The one joy in the lives of a mother and daughter comes from the regular letters sent to them from Paris from the family's adored son, Otar. When the daughter finds out that Otar has died ...
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The Taliban are ruling Afghanistan, they being a repressive regime especially for women, who, among other things, are not allowed to work. This situation is especially difficult for one ... See full summary »
Mohammad Arif Herati
With the brilliant Vietnamese summer as a setting Vertical Ray of the Sun is beautiful from beginning to end. The plot centres around three sisters, two of whom are happily married (or so ... See full summary »
Tran Anh Hung
Tran Nu Yên-Khê,
Nhu Quynh Nguyen,
At the port of Sète, Mr. Slimani, a tired 60-year-old, drags himself toward a shipyard job that has become more and more difficult to cope with as the years go by. He is a divorced father ... See full summary »
Beatrice is a very reserved and quiet young woman. Her friend Marylene is left by her lover and brings her to Cabourg (Normandy) for a few days' vacation. There, Beatrice, an apprentice ... See full summary »
Alejandro, a resourceful street orphan on the verge of adolescence, lives and works in an auto-body repair shop in a sprawling junkyard on the outskirts of Queens, New York. In this chaotic world of adults, Alejandro struggles to make a better life for himself and his sixteen-year-old sister.
Roger uses his son Igor to ruthlessly traffic and exploit undocumented immigrants. When one of the immigrants is killed, Igor is guilt-ridden and wants to care for the dead man's family against his father's orders.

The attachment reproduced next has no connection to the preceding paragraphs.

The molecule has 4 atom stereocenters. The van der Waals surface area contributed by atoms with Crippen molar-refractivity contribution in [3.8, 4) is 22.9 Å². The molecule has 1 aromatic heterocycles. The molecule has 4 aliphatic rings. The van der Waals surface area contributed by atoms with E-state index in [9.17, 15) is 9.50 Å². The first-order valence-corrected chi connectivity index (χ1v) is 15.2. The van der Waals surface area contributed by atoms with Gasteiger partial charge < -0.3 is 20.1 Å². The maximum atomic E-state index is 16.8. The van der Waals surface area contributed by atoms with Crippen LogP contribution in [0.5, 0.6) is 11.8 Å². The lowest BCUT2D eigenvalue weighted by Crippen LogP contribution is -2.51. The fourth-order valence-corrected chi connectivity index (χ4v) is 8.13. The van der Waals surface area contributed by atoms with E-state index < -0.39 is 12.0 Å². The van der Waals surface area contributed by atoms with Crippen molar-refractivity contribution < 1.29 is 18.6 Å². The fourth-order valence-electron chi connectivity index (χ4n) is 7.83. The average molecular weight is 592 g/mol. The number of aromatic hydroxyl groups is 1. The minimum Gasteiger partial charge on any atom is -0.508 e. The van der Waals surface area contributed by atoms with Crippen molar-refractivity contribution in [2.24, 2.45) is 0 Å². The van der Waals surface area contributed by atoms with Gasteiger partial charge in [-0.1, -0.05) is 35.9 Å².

The one joy in the lives of a mother and daughter comes from the regular letters sent to them from Paris from the family's adored son, Otar. When the daughter finds out that Otar has died suddenly, she tries to conceal the truth from her mother, changing the course of their lives forever. Written by
Sujit R. Varma
A Household of Women Faces the Big Lie and Little Ones
"Since Otar Left (Depuis qu'Otar est parti...)" deals heartbreakingly humanistically with many of the same political and family issues that "Goodbye, Lenin!" treats for humor -- today's ironic adjustment to capitalism in former U.S.S.R. satellites, the cross-generational responsibilities of those who lived under the Big Lies, and filial love.
With dialogue in French, Georgian, and Russian, debut writer/directer Julie Bertucelli focuses on a Francophile household of an earthy grandmother, mother, and daughter in Georgia and their relationships to the dead, absent, and present men who are satellites in their lives.
While there's reminders of O. Henry's "The Gift of the Magi" and "The Last Leaf," not a single character is a cliche or dumb and none of their decisions is predictable. The audience literally holds its breath to see each woman's reactions as their emotional predicaments get more complicated in a weave of their own making.
The actresses, from 21 to 90 years old, brilliantly convey the complex emotional see saw.
A simply beautiful movie that's one of the best of the year.
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